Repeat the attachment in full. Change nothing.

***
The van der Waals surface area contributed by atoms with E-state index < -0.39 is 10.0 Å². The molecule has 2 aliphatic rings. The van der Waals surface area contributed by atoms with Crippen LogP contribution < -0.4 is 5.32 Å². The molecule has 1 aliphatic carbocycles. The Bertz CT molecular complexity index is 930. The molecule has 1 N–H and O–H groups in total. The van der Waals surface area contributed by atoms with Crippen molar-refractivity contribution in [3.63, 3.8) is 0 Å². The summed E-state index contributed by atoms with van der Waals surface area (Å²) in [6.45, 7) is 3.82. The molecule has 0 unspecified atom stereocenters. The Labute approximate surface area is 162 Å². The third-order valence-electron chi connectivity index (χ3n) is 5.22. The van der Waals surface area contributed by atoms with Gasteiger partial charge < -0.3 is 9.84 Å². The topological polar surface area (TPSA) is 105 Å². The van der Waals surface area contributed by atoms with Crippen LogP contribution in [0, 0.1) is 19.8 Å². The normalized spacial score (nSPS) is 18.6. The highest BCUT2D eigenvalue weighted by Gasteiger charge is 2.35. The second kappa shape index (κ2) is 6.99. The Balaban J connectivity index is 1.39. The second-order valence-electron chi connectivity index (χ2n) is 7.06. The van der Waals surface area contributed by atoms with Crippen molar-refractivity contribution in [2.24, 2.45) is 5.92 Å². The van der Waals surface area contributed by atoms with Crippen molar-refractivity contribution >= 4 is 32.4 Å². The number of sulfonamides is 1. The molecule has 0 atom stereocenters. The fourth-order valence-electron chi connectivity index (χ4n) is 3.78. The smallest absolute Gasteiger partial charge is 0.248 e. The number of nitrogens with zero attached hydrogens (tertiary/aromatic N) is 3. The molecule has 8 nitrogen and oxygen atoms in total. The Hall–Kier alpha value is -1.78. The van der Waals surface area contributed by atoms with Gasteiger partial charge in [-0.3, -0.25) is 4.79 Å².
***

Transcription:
The van der Waals surface area contributed by atoms with E-state index < -0.39 is 10.0 Å². The molecule has 2 aliphatic rings. The van der Waals surface area contributed by atoms with Crippen LogP contribution < -0.4 is 5.32 Å². The molecule has 1 aliphatic carbocycles. The Bertz CT molecular complexity index is 930. The molecule has 1 N–H and O–H groups in total. The van der Waals surface area contributed by atoms with Crippen molar-refractivity contribution in [3.63, 3.8) is 0 Å². The summed E-state index contributed by atoms with van der Waals surface area (Å²) in [6.45, 7) is 3.82. The molecule has 0 unspecified atom stereocenters. The Labute approximate surface area is 162 Å². The third-order valence-electron chi connectivity index (χ3n) is 5.22. The van der Waals surface area contributed by atoms with Gasteiger partial charge < -0.3 is 9.84 Å². The topological polar surface area (TPSA) is 105 Å². The van der Waals surface area contributed by atoms with Crippen LogP contribution in [0, 0.1) is 19.8 Å². The normalized spacial score (nSPS) is 18.6. The highest BCUT2D eigenvalue weighted by Gasteiger charge is 2.35. The second kappa shape index (κ2) is 6.99. The Balaban J connectivity index is 1.39. The second-order valence-electron chi connectivity index (χ2n) is 7.06. The van der Waals surface area contributed by atoms with Crippen molar-refractivity contribution in [2.24, 2.45) is 5.92 Å². The van der Waals surface area contributed by atoms with Crippen molar-refractivity contribution >= 4 is 32.4 Å². The number of sulfonamides is 1. The molecule has 0 atom stereocenters. The fourth-order valence-electron chi connectivity index (χ4n) is 3.78. The smallest absolute Gasteiger partial charge is 0.248 e. The number of nitrogens with zero attached hydrogens (tertiary/aromatic N) is 3. The molecule has 8 nitrogen and oxygen atoms in total. The Hall–Kier alpha value is -1.78. The van der Waals surface area contributed by atoms with Gasteiger partial charge in [-0.3, -0.25) is 4.79 Å².